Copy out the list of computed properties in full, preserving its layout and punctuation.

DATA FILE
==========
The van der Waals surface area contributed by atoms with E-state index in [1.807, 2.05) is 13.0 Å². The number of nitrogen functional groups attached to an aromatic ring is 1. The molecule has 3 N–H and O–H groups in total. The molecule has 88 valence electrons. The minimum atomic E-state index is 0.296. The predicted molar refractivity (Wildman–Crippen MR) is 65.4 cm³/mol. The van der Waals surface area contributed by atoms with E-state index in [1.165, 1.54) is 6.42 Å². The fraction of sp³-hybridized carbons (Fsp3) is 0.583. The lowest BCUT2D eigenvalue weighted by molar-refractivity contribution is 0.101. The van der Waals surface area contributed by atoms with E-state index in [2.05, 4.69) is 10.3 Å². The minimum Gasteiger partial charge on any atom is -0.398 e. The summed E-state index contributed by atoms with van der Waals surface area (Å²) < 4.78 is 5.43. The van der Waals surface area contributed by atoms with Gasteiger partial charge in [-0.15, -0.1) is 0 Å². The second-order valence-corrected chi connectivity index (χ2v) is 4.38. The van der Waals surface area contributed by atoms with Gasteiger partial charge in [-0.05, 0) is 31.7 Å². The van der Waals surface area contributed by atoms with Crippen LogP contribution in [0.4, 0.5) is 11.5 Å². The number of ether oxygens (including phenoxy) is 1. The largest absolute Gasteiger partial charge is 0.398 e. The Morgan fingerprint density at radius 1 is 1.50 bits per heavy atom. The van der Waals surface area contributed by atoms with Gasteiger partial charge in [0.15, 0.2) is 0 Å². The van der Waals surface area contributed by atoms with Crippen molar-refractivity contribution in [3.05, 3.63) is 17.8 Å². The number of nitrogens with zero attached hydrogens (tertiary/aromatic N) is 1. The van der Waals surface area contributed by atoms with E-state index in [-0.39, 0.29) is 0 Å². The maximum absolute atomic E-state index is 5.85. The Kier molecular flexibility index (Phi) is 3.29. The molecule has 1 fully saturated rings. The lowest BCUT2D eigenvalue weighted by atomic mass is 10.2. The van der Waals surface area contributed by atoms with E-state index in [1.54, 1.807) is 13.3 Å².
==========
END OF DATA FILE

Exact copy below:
The van der Waals surface area contributed by atoms with E-state index in [1.807, 2.05) is 13.0 Å². The number of nitrogen functional groups attached to an aromatic ring is 1. The molecule has 3 N–H and O–H groups in total. The molecule has 88 valence electrons. The minimum atomic E-state index is 0.296. The predicted molar refractivity (Wildman–Crippen MR) is 65.4 cm³/mol. The van der Waals surface area contributed by atoms with E-state index in [1.165, 1.54) is 6.42 Å². The fraction of sp³-hybridized carbons (Fsp3) is 0.583. The lowest BCUT2D eigenvalue weighted by molar-refractivity contribution is 0.101. The van der Waals surface area contributed by atoms with E-state index in [2.05, 4.69) is 10.3 Å². The minimum Gasteiger partial charge on any atom is -0.398 e. The summed E-state index contributed by atoms with van der Waals surface area (Å²) < 4.78 is 5.43. The van der Waals surface area contributed by atoms with Gasteiger partial charge in [-0.15, -0.1) is 0 Å². The second-order valence-corrected chi connectivity index (χ2v) is 4.38. The van der Waals surface area contributed by atoms with Gasteiger partial charge in [-0.05, 0) is 31.7 Å². The van der Waals surface area contributed by atoms with Crippen LogP contribution in [0.4, 0.5) is 11.5 Å². The number of ether oxygens (including phenoxy) is 1. The largest absolute Gasteiger partial charge is 0.398 e. The Morgan fingerprint density at radius 1 is 1.50 bits per heavy atom. The van der Waals surface area contributed by atoms with Gasteiger partial charge in [0.15, 0.2) is 0 Å². The van der Waals surface area contributed by atoms with Crippen molar-refractivity contribution in [3.05, 3.63) is 17.8 Å². The number of nitrogens with zero attached hydrogens (tertiary/aromatic N) is 1. The van der Waals surface area contributed by atoms with E-state index in [-0.39, 0.29) is 0 Å². The maximum absolute atomic E-state index is 5.85. The Kier molecular flexibility index (Phi) is 3.29. The molecule has 1 fully saturated rings. The lowest BCUT2D eigenvalue weighted by atomic mass is 10.2. The van der Waals surface area contributed by atoms with E-state index in [1.54, 1.807) is 13.3 Å².